Before you decide which files to delete, check out how much room they’re taking up: Head to the OneDrive website, click the cog icon in the top right, and choose Options. You’ll go right to the Manage Storage heading, where you’ll see what’s taking up space. You can erase files directly from here: Move your cursor over something you want to trash, click the circle in the top right of its thumbnail, and hit Delete when you’ve selected all the ones you want to get rid of. They will disappear from both the OneDrive cloud account and from the OneDrive folder on your computer’s hard drive.
[Related: Secure your Microsoft account so it’s hard to get into]
Alternatively, you can delete the files directly from your computer. On Windows, OneDrive’s natural habitat, open File Explorer, right-click on the OneDrive entry in the pane on the left, and choose Settings. In the Auto-save tab, you’ll see which areas of your system—folders like Documents, Desktop, and Pictures—are automatically syncing with OneDrive cloud storage. If you can save copies of these files elsewhere, or they’re not important enough to warrant backups, go ahead and stop syncing them: Change the entry in the drop-down menu to This PC only. To really cut out big files, uncheck the box marked Automatically save photos and videos to OneDrive and back up these visual memories to Google Photos instead.
You can also sync specific items by dropping them into the OneDrive folder on your computer. When you want to delete one of these folders, you can uncheck it in the same File Explorer > OneDrive menu, but this won’t remove the folder from your cloud storage locker—it will just delete it from the OneDrive folder on that specific computer. To also remove these items from the web version of your OneDrive account, open the OneDrive folder in File Explorer (for Windows) or in Finder (for macOS). From here, either delete files or copy them to another location, and this will stop them from syncing to the cloud.
As a final space-saving measure, you can stop backing up your smartphone’s files to OneDrive. Open the app on Android or iOS and go to Me > Settings > Camera upload. Turn this off to stop sending your smartphone photos and videos to OneDrive. If you’d still like to back them up, you can consign them to Google Photos for free.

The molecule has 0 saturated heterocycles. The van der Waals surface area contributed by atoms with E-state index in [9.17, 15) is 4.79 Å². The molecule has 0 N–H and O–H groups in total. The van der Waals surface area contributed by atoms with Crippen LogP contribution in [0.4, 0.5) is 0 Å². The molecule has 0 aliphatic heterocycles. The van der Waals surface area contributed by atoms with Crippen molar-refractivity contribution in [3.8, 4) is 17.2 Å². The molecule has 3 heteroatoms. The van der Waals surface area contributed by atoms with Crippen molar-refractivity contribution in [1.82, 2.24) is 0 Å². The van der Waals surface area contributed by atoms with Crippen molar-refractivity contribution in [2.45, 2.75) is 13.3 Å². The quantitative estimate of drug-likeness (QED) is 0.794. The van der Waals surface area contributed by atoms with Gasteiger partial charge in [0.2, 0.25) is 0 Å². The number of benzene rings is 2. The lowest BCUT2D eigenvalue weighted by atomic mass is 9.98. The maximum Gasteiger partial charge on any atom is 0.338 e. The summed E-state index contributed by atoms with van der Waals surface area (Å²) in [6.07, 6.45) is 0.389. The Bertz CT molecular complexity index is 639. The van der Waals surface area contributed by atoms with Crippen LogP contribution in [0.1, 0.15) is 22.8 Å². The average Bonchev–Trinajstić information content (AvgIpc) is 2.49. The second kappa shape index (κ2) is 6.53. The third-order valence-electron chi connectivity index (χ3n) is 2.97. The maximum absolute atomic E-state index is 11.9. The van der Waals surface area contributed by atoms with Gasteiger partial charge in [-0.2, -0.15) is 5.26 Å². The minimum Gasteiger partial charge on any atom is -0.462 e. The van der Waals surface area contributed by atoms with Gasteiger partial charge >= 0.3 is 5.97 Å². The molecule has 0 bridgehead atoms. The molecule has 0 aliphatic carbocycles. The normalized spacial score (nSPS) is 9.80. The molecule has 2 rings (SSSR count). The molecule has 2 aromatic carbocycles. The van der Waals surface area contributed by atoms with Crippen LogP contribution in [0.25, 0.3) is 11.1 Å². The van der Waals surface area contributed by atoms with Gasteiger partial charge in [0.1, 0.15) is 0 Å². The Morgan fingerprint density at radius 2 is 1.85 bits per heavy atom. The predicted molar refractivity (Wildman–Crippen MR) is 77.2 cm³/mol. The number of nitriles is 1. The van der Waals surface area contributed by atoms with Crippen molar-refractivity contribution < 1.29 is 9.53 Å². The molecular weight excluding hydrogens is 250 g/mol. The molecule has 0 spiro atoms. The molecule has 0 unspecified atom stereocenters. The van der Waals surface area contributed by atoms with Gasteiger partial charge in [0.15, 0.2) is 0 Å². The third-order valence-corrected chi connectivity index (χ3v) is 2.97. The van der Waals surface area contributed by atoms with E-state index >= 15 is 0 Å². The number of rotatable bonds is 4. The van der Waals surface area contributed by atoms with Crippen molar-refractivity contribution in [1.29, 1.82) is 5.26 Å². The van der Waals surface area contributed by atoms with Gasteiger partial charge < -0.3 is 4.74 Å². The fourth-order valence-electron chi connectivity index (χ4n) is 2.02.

How to empty out your Dropbox
Dropbox is one of the leading cloud storage services, but it also has one of the lightest unpaid plans: You only get 2GB of space for free. That means to stay under the limit, you’ll have to be extremely careful about what you store in Dropbox.
Because it doesn’t offer automated clean-up tools, you’ll have to manually delete files and folders. You can do this on the Dropbox website or from the synced Dropbox folder on your computer or phone. Deleting files in any of these locations will remove them from your cloud account and from the local disks where Dropbox is installed. If you accidentally erase a file, you can still restore it by going to the deleted files page of the Dropbox website.
[Related: 6 essential Dropbox tools you might be missing]
Need some help prioritizing what to remove? On the Dropbox website, hover over one of the column headings, such as Modified or Who can access, and click the down arrow to bring up a little menu. Choose Size to sort the list by file size. This will show you which files or folders are taking up the most storage space, so you can delete the biggest ones first. You can arrange the list from largest to smallest or vice versa; just click the new Size heading to reverse the order. For folders, sizes won’t appear automatically, but you can get an estimate by clicking the three dots to the side of any folder and choosing Calculate size. You can also erase files in bulk: Use the checkboxes to the left of each item to select a group of files, then click the Delete button to remove them.
With its limited free storage, we don’t recommend that you back up your smartphone photos and videos to Dropbox. If you still want to download the app (for Android and iOS) onto your device, turn off camera upload: Open the app, tap Account, choose Camera Uploads, and hit Turn off camera uploads. That way, you’ll still be able to access Dropbox files from your phone, but you won’t need to worry about every image taking up room in your Dropbox folder.
Other users can also eat up your Dropbox storage space—by sharing their own files with you. If you no longer need access to certain items, you can remove them from your Dropbox. This won’t affect the original files, which will remain in the Dropbox of the person who originally shared them. Find these by clicking the Shared heading on the left. Ignore any files that say “Not added to Dropbox” under them, as these aren’t taking up space in your account. To get rid of the ones that are, click the three dots to the right of each one and select Remove from Dropbox.
As with the other services we’ve mentioned, spending a few minutes every month or so deleting Dropbox files can really help you stay on top of your online space. But if you reach the point when you need a more drastic measure, try moving everything out of your Dropbox and putting it in another folder on your computer. Then you can add files back to Dropbox one by one, leaving out the unnecessary items.